How do we make art, publishing, and performing part of the everyday life of the whole Saint Paul community? How do we make writing and reading and performing relevant to a new generation of Saint Paulites in the context of their needs within their city and built environment?

Between January and May 2012, spearheaded by Saint Paul Almanac and Roger Cummings, artistic director at Juxtaposition Arts, an ethnically diverse group of poets, writers, visual artists, designers, booksellers, spoken word artists, and Saint Paul Public School students met weekly at Gordon Parks High School, located at 1212 University Avenue—in the African American Rondo community and the center of the tear-up of streets for the city’s new light rail—to explore those questions.

In March 12, 2012, we held a one-hour listening session at Gordon Parks High School with over 80 students. The session was led by writer and spoken word artist Tish Jones—who is also from the Rondo neighborhood. 

What do youth need?

We had over 80 responses from students, including:

“be heard”
“place to perform spoken word, poetry, rhymes, and beats”
“money, job”
“stop the gang violence”
“a home”
“feel safe”

The Saint Paul African American community was literally bulldozed through its heart to make room for the I-94 freeway in the late 1950s and early ’60s during “urban renewal.” As a consequence, over 56 African American businesses were eliminated. Now the Central Corridor Light Rail has been built parallel to the freeway just five blocks north, squeezing half of the Saint Paul African American Rondo community neighborhood between the two largest transportation projects conceived in Saint Paul in the last 100 years. For Saint Paul’s African American community, the I-94 freeway debacle fifty years ago continues to generationally affect the community inequitably—particularly in the areas of health (freeway pollution) and economic prosperity (freeway traffic and noise impacting house values being just one example)—these many generations later.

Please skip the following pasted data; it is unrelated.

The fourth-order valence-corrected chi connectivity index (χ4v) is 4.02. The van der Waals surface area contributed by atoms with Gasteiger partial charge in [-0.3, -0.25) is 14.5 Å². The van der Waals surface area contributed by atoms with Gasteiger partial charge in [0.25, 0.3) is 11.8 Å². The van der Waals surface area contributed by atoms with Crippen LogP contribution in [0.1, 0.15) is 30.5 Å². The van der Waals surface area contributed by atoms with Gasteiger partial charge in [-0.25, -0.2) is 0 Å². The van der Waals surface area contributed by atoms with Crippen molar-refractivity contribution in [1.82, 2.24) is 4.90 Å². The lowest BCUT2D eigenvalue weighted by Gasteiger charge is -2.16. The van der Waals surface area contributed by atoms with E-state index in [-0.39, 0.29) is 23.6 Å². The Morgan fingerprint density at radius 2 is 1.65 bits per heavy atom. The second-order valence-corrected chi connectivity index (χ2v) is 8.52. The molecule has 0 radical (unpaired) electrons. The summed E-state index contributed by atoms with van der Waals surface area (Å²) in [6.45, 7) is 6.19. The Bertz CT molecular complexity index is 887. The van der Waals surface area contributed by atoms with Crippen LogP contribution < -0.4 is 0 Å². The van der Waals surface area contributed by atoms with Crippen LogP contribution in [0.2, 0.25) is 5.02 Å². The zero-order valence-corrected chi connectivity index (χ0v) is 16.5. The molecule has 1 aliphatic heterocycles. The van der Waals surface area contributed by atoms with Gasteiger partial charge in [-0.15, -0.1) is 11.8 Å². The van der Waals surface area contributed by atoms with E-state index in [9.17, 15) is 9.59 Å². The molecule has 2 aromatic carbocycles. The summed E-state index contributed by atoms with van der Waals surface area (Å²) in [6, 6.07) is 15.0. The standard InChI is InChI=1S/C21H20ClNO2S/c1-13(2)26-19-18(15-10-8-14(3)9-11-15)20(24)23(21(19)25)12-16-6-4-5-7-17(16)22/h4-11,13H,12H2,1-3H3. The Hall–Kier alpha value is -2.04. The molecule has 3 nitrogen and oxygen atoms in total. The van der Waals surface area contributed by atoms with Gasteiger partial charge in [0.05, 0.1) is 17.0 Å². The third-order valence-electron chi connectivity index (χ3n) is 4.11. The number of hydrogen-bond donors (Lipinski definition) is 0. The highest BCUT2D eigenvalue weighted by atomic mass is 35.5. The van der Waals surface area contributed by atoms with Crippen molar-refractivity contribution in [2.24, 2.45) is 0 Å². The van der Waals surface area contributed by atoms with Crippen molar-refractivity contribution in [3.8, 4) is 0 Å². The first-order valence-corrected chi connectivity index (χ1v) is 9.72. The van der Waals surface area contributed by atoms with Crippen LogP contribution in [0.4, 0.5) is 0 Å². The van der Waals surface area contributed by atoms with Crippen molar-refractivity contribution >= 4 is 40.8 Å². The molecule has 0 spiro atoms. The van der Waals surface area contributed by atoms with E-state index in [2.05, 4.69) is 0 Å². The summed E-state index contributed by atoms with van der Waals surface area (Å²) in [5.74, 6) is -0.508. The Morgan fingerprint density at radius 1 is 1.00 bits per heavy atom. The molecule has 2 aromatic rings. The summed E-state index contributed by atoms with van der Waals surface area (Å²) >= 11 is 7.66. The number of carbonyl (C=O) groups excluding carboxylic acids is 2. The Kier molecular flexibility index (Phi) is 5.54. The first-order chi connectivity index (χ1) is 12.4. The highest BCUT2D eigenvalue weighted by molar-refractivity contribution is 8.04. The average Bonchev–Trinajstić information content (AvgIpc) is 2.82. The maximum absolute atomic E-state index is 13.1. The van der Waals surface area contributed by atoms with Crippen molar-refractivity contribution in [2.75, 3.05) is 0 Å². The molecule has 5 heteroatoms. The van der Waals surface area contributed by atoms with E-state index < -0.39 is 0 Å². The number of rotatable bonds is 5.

Storymobile will hopefully act as a bridge, linking the I-94 segmented Rondo neighborhood by traveling and working on both sides of the I-94 freeway. Youth from Saint Paul Public Schools and community members from Saint Paul’s African American community will be leaders of the Storymobile experience, teaching their Saint Paul neighbors how to create their own stories as it navigates through the many streets of Saint Paul.

Together we have imagined and built a Storymobile—transported by tandem bicycle with a solar panel on top to generate the energy for speakers and other amplification and power needs. The Storymobile, reminiscent of kiosks near train stations in the early part of the twentieth century, is a place to gather in community to create, perform, work, sell, and exchange ideas across generations and cultures. The Storymobile will combine the stories of our lives in Saint Paul with state-of-the-art recording and computer technology. Participants have the option of having their stories archived at the Saint Paul Public Library.